While the 3DS version of this game has been available since the end of June, this DS port was only released a few weeks ago.  Why there was a delay of over two months between releases is unknown, but at this stage in the system’s life DS gamers might be grateful for any games, regardless of how late they appear.

Unlike say Indiana Jones or Star Wars, this Lego game is based on a new source (the line was introduced this year) and I’m pretty much unfamiliar with it.  However the majority of the people who will play this game have probably played prior LEGO titles, and thus have an idea of what to expect.  With that admission out of the way, let’s cut to the chase.

LEGO Legends of Chima – Laval’s Journey (is that a long name or what?) is a solid enough game I suppose, but it ended up struggling to keep my attention.  Part of this might be due to my playing the DS version.   As great as the system has been, it’s nine years old now.  Even the best of games would be limited by what they could do with the aging hardware.

Graphically this port has its work cut out for it.  It’s full of muddy textures, and pixellated visuals.  Though colorful, the shades are muted, and the cut scenes are fuzzy – especially when you compare them to the 3DS version.   The fact that I couldn’t even find a single DS screenshot for this review is quite telling … Nintendo’s press site only has 3DS pics, and even the press release for the DS version used 3DS shots!

Having said all that, the game does have a sense of depth and scope, with some diversity and imagination on display.  If you are going to play the DS version, do so with an XL model if you can, and try to appreciate it for what it’s trying to do in spite of its datedness.

There are technical limitations as well, such as annoying load times when moving to new areas or accessing menus, and a lack of in game voice acting (it’s limited to cut scenes only in this DS release)  The biggest obstacle for me was the choppy frame rate, which gave me a headache after playing this game.  I had to endure it for longer than I would otherwise for purposes of this review.  The sacrifices I make for Pure Nintendo …lego feature image

The music fares much better I’m happy to report.  The stirring tunes really set the stage for a grand adventure, and added to the epic flavor the game was aiming for.  They helped in sticking with the game, and I’m very appreciative for that and for their overall quality.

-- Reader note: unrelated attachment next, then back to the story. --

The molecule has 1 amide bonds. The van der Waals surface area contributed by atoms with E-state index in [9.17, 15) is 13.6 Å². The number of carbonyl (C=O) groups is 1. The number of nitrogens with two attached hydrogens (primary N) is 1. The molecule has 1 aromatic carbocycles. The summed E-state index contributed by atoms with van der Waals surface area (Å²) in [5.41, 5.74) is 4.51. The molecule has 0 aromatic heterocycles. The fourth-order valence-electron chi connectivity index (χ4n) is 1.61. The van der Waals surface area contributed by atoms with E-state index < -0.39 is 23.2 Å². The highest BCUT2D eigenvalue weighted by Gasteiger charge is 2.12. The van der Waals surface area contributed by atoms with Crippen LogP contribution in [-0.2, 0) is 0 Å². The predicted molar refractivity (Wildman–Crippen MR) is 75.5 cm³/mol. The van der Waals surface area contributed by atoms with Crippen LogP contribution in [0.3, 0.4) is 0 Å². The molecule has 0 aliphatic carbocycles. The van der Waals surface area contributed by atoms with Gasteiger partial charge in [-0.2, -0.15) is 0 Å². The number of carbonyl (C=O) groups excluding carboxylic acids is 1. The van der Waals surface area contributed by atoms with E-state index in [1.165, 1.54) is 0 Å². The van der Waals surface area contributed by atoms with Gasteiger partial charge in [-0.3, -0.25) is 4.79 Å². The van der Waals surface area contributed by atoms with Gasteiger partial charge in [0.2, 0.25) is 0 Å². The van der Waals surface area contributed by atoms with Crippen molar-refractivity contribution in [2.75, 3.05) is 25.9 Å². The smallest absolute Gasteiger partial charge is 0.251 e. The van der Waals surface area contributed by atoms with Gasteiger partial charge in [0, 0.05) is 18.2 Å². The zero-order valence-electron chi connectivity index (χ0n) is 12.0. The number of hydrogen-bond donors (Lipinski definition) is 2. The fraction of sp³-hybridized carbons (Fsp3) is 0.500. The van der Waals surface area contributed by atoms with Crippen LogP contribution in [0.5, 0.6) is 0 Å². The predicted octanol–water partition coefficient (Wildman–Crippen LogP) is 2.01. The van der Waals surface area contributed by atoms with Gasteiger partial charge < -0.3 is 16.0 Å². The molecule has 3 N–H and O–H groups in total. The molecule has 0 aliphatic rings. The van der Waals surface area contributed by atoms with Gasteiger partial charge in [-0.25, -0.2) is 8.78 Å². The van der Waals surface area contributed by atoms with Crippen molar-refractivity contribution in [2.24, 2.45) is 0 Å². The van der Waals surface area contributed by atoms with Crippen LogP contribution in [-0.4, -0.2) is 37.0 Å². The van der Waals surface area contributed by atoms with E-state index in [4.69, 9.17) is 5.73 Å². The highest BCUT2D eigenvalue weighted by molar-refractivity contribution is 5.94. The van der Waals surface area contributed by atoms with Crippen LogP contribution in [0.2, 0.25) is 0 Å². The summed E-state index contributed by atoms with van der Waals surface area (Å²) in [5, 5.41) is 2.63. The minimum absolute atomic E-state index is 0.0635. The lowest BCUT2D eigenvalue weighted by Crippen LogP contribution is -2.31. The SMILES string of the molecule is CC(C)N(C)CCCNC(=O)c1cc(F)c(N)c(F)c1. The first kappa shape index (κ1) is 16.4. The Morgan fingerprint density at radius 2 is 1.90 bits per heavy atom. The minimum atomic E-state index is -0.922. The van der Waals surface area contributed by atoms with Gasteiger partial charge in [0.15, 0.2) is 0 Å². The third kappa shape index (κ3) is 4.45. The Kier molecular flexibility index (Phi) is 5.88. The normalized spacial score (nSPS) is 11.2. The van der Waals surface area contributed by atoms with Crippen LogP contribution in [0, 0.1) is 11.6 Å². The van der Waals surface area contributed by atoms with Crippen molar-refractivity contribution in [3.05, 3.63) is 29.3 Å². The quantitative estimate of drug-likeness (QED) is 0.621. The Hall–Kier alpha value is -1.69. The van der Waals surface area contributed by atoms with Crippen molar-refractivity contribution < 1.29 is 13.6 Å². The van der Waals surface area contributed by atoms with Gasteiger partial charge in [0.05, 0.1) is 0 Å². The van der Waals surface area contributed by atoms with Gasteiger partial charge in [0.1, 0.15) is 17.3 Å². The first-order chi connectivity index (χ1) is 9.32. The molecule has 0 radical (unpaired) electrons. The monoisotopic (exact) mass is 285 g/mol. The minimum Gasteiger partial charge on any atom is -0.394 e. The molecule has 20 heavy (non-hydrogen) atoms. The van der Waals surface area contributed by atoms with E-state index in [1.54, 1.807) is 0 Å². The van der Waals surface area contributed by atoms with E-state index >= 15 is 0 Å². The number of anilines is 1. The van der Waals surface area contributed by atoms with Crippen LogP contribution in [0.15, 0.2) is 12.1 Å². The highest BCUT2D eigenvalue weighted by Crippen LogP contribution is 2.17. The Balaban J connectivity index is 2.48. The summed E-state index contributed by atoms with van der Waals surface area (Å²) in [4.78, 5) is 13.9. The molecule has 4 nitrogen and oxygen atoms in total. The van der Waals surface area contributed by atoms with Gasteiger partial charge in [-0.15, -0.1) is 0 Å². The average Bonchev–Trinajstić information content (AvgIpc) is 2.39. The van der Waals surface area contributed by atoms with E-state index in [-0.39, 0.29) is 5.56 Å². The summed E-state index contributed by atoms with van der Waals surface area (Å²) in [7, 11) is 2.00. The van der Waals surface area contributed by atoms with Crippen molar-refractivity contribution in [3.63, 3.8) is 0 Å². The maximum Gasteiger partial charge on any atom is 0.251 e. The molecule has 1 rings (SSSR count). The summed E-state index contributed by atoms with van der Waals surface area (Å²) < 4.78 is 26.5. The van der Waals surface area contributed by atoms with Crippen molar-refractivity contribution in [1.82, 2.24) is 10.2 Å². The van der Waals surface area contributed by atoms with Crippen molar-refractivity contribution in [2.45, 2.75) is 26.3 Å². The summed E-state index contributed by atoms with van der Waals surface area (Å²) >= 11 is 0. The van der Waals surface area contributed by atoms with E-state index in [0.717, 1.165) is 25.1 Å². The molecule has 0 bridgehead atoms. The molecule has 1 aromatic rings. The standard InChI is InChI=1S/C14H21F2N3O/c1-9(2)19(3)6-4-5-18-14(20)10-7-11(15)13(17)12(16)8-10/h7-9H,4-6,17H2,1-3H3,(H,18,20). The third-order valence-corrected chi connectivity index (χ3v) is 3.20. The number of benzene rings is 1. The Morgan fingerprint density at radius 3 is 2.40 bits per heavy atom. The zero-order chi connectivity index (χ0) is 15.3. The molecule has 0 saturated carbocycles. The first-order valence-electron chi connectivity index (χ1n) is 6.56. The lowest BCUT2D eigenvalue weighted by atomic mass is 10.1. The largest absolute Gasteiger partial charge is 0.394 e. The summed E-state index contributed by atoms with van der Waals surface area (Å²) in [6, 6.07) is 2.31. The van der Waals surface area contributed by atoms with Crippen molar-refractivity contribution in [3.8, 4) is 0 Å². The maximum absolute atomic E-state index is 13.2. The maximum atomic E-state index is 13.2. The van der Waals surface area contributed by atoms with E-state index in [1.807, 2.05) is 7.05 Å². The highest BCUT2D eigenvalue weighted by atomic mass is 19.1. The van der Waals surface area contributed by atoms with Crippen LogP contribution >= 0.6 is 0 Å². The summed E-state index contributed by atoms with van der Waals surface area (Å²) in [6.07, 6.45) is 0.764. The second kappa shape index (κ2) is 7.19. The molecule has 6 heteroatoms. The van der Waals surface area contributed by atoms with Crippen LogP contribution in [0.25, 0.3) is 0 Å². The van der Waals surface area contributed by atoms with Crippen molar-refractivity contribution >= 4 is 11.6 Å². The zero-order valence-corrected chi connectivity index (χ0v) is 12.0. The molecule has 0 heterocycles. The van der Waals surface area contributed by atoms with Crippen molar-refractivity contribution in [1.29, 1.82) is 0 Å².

In terms of gameplay, there is thankfully some much needed variety on offer, such as controlling new characters which brings interesting new puzzles and the like.  Overall though, I found the game to be slightly repetitive … especially when it came to the combat and backtracking.  How much of this stems from my not knowing the source material is a fair question though, and I’m open to the strong possibility that it’s hindered my enjoyment.

There is a good amount of content and replay value with this game, such as unlockables from using lots of different characters (over 60!).  I admit I didn’t find the core game interesting enough to take advantage of everything it had to offer, but if you happen to find the game fun (or are just a huge LEGO fan) you’ll probably have much to look forward to.  In my case, it really just put me in the mood to play other LEGO games (reaches for LEGO City Undercover)

Even though this game wasn’t really my cup of tea, I freely acknowledge that fans of other LEGO games should consider taking a look at it.  Kids especially will probably have some fun with this one, even more so if they are familiar with the theme on which is based.

I’m not sure why this LEGO release was limited to handhelds only (its sense of scope might have been suited better to Wii U) but that being the case, I say grab the superior 3DS version if you are interested.  For those who’ve yet to upgrade though, it is nice to see the DS continue to get a small handful of retail releases like this, even in late 2013.  This game isn’t one I’ll be purchasing, but it’ll make for a decent enough rental.